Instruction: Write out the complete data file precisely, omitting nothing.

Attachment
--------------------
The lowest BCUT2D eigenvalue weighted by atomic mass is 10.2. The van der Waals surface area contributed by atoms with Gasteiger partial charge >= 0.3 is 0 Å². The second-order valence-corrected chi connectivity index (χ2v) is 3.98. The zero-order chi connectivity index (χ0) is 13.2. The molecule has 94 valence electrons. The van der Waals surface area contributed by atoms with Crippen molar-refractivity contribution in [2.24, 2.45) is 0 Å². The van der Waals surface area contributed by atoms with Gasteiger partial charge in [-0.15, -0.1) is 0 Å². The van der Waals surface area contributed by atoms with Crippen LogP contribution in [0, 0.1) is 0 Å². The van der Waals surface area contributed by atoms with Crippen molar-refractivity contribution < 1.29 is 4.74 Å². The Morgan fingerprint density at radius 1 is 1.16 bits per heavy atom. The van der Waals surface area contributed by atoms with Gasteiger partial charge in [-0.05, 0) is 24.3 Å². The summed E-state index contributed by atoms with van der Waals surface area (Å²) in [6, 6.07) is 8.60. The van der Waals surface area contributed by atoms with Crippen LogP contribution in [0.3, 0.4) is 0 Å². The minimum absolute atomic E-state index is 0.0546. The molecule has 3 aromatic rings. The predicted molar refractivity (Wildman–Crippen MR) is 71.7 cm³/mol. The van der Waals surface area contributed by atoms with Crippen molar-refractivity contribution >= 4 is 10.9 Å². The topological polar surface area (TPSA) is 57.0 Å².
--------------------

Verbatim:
The lowest BCUT2D eigenvalue weighted by atomic mass is 10.2. The van der Waals surface area contributed by atoms with Gasteiger partial charge >= 0.3 is 0 Å². The second-order valence-corrected chi connectivity index (χ2v) is 3.98. The zero-order chi connectivity index (χ0) is 13.2. The molecule has 94 valence electrons. The van der Waals surface area contributed by atoms with Crippen molar-refractivity contribution in [2.24, 2.45) is 0 Å². The van der Waals surface area contributed by atoms with Gasteiger partial charge in [-0.15, -0.1) is 0 Å². The van der Waals surface area contributed by atoms with Crippen LogP contribution in [0, 0.1) is 0 Å². The van der Waals surface area contributed by atoms with Crippen molar-refractivity contribution < 1.29 is 4.74 Å². The Morgan fingerprint density at radius 1 is 1.16 bits per heavy atom. The van der Waals surface area contributed by atoms with Gasteiger partial charge in [-0.05, 0) is 24.3 Å². The summed E-state index contributed by atoms with van der Waals surface area (Å²) in [6, 6.07) is 8.60. The van der Waals surface area contributed by atoms with Crippen LogP contribution in [0.3, 0.4) is 0 Å². The minimum absolute atomic E-state index is 0.0546. The molecule has 3 aromatic rings. The predicted molar refractivity (Wildman–Crippen MR) is 71.7 cm³/mol. The van der Waals surface area contributed by atoms with Crippen molar-refractivity contribution >= 4 is 10.9 Å². The topological polar surface area (TPSA) is 57.0 Å².